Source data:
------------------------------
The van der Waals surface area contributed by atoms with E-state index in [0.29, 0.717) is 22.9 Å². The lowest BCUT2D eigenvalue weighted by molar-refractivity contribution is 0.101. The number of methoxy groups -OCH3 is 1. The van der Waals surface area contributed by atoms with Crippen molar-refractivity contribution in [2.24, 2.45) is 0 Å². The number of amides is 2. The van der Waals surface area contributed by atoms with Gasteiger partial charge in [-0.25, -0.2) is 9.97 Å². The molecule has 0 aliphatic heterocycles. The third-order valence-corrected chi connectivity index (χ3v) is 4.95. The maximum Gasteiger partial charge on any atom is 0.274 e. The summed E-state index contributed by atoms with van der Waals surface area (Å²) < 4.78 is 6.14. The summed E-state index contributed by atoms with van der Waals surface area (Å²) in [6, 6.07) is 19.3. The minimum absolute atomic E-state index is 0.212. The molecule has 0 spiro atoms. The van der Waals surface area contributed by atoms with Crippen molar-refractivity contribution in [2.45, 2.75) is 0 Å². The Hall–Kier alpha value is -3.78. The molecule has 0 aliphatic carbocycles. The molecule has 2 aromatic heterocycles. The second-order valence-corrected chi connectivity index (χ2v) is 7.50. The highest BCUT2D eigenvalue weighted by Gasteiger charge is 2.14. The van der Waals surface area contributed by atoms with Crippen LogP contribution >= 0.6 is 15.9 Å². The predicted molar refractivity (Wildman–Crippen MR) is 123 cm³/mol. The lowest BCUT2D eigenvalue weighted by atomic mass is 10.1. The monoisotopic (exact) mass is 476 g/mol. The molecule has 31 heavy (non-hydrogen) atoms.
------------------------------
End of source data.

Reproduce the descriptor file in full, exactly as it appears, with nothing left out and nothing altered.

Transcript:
The van der Waals surface area contributed by atoms with E-state index in [0.29, 0.717) is 22.9 Å². The lowest BCUT2D eigenvalue weighted by molar-refractivity contribution is 0.101. The number of methoxy groups -OCH3 is 1. The van der Waals surface area contributed by atoms with Crippen molar-refractivity contribution in [2.24, 2.45) is 0 Å². The number of amides is 2. The van der Waals surface area contributed by atoms with Gasteiger partial charge in [-0.25, -0.2) is 9.97 Å². The molecule has 0 aliphatic heterocycles. The third-order valence-corrected chi connectivity index (χ3v) is 4.95. The maximum Gasteiger partial charge on any atom is 0.274 e. The summed E-state index contributed by atoms with van der Waals surface area (Å²) < 4.78 is 6.14. The summed E-state index contributed by atoms with van der Waals surface area (Å²) in [6, 6.07) is 19.3. The minimum absolute atomic E-state index is 0.212. The molecule has 0 spiro atoms. The van der Waals surface area contributed by atoms with Crippen molar-refractivity contribution in [2.45, 2.75) is 0 Å². The Hall–Kier alpha value is -3.78. The molecule has 0 aliphatic carbocycles. The molecule has 2 aromatic heterocycles. The second-order valence-corrected chi connectivity index (χ2v) is 7.50. The highest BCUT2D eigenvalue weighted by Gasteiger charge is 2.14. The van der Waals surface area contributed by atoms with Crippen LogP contribution >= 0.6 is 15.9 Å². The predicted molar refractivity (Wildman–Crippen MR) is 123 cm³/mol. The lowest BCUT2D eigenvalue weighted by atomic mass is 10.1. The monoisotopic (exact) mass is 476 g/mol. The molecule has 31 heavy (non-hydrogen) atoms.